Monday 24 March 2014

(Kitsch) Spring

Dear readers,
Often, as March draws to a close, I wish Mother Nature would slow down her dazzling spring parade here in my corner of the woods.  As I was driving along the Loire this morning, the placidly flowing river to my left and the graceful mansions on my right, I spotted blooming wisteria on a sundrenched wall. 'Too soon', I murmured to myself, 'not yet, please'.  It was only yesterday, or so it seems, that I was saying good-bye to the wild snowdrops in neighbouring coppices.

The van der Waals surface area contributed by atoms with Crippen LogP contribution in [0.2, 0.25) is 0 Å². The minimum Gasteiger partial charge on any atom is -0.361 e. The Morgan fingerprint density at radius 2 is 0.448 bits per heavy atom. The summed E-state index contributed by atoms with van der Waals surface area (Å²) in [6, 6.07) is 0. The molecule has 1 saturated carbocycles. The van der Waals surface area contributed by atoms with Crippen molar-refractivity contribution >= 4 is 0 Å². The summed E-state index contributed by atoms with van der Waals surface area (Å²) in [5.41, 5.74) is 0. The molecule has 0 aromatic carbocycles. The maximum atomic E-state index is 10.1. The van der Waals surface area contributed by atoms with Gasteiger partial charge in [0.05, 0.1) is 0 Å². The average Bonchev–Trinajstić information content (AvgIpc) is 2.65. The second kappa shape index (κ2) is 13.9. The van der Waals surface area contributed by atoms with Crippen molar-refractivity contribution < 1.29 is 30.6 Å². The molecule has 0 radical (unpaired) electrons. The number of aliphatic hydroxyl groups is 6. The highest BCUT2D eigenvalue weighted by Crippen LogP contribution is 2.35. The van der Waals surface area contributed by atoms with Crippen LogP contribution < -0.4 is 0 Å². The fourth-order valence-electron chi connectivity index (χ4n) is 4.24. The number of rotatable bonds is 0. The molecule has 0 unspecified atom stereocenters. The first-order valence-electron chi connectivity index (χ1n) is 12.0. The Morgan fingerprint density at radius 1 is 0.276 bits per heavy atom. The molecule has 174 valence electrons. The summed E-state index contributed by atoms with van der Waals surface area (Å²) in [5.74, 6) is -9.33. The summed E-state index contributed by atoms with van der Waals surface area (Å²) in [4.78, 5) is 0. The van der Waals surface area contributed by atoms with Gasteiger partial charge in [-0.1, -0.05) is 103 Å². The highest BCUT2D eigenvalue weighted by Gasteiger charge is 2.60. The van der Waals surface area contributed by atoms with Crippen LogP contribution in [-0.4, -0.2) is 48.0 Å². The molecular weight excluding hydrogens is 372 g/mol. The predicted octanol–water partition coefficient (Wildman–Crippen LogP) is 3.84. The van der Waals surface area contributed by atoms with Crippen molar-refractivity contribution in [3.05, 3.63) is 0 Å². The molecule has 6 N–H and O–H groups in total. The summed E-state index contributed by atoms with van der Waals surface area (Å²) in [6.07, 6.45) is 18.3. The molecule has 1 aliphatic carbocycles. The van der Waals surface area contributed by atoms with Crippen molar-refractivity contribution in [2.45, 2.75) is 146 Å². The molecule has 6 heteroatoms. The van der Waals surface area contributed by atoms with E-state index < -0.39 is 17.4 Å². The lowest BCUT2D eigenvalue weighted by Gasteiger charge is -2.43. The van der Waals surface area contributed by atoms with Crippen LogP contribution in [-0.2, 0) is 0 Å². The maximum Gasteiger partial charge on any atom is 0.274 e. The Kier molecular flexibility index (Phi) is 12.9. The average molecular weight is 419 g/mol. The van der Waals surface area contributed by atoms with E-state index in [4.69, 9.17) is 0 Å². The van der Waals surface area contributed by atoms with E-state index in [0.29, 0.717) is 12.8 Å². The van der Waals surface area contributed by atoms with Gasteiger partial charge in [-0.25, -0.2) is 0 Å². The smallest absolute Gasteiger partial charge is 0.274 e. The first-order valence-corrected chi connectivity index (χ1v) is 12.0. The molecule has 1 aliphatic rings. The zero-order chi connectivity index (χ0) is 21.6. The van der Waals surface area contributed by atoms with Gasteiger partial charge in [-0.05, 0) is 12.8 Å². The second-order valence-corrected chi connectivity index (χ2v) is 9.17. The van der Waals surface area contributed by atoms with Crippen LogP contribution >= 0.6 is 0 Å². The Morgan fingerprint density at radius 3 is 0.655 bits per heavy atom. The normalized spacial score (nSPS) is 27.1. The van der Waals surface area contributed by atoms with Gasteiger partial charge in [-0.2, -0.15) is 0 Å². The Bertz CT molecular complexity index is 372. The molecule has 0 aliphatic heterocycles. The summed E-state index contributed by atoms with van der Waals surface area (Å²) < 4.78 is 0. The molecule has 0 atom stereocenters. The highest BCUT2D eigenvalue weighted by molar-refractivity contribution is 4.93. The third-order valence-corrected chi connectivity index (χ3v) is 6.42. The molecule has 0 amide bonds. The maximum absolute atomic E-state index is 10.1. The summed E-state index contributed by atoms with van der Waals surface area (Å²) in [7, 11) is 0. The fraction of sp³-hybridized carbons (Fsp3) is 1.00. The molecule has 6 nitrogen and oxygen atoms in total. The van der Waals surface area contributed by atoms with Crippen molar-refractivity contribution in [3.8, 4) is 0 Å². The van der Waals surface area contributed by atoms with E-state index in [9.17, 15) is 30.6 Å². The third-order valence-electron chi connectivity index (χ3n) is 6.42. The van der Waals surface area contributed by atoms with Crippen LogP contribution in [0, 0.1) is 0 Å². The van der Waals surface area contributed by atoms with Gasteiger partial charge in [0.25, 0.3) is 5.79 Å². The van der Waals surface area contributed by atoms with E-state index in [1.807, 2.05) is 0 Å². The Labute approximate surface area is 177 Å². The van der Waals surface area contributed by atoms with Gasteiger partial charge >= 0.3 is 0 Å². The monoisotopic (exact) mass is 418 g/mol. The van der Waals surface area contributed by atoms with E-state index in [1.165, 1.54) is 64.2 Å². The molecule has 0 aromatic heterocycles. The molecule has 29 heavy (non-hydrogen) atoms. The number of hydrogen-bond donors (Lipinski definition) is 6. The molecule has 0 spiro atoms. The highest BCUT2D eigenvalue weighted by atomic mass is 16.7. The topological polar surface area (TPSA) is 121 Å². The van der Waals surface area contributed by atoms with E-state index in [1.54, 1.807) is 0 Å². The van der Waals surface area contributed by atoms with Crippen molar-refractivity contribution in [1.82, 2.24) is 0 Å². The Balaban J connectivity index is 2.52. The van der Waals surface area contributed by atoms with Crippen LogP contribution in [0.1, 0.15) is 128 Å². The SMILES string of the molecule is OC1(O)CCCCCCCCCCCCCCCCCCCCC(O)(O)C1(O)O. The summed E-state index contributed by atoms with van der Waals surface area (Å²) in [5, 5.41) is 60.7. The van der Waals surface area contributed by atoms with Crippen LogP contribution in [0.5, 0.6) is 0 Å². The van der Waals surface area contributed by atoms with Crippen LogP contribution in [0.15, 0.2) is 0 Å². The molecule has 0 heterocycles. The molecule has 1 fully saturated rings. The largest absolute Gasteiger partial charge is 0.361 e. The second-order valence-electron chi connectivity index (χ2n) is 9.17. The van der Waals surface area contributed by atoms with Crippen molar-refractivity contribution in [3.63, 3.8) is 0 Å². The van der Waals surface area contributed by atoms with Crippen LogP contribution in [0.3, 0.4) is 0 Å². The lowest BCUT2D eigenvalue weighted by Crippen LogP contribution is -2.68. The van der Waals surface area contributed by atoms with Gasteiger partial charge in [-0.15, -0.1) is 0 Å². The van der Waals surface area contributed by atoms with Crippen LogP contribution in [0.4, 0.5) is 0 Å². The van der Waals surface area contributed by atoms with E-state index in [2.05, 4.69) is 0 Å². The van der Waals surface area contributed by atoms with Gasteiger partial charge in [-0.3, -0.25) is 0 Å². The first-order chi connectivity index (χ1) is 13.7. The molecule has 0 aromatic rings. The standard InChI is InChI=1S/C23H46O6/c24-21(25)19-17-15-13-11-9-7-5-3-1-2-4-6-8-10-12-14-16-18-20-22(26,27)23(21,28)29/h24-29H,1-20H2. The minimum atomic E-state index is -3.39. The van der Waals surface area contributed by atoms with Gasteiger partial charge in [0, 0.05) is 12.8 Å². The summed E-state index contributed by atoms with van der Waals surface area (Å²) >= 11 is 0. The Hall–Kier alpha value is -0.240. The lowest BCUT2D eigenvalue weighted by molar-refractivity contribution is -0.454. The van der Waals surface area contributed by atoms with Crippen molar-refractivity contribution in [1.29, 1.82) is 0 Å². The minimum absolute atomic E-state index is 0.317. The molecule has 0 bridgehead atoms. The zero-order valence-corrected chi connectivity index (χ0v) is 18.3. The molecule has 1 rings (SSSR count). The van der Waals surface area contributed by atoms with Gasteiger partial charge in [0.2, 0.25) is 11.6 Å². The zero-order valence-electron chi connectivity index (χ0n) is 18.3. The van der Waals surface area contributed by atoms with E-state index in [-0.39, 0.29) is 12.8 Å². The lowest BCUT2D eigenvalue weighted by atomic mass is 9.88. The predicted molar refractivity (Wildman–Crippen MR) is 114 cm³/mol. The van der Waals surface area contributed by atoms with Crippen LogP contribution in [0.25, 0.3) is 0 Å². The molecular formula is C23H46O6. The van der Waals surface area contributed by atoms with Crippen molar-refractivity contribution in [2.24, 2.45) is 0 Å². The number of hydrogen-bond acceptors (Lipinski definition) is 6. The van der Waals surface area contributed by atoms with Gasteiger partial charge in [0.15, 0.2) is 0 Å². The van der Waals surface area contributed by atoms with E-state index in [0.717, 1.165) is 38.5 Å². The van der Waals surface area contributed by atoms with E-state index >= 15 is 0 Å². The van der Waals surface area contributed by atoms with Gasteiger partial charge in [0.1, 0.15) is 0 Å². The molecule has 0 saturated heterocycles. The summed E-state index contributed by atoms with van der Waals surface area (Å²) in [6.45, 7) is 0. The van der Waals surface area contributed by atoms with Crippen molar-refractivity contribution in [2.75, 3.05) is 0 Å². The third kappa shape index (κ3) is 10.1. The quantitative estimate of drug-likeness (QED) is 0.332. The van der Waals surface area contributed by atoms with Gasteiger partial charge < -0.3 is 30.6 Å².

Wild spring flowers are my favourite, I think; more precious still because they are as ephemeral as the tantalizing March sunshine.  I take time every day to see their beauty, both fragile and yet hardy as they withstand the temperamental weather.  There is a little sloped garden, a few minutes stroll away from our home, which always delights me.  It calls to mind late fifteenth and early sixteenth-century millefleurs tapestries of flowery meads where spring grew eternal- green, green grass with a rich scattering of simple pale yellow primroses, a handful of tiny violets, blue-tinged periwinkles and dancing cowslips. Simple spring garden flowers, as familiar to us today as to our forebearers five centuries ago.  Is it any surprise that the six millefleurs tapestries in the Musée de Cluny in Paris known as the Lady and the Unicorn series celebrate the sensual delights of taste, smell, sight, hearing and touch?  I know my children, like many others, instinctively bend down to smell and caress these flowers as they walk by and many of them are edible too, of course.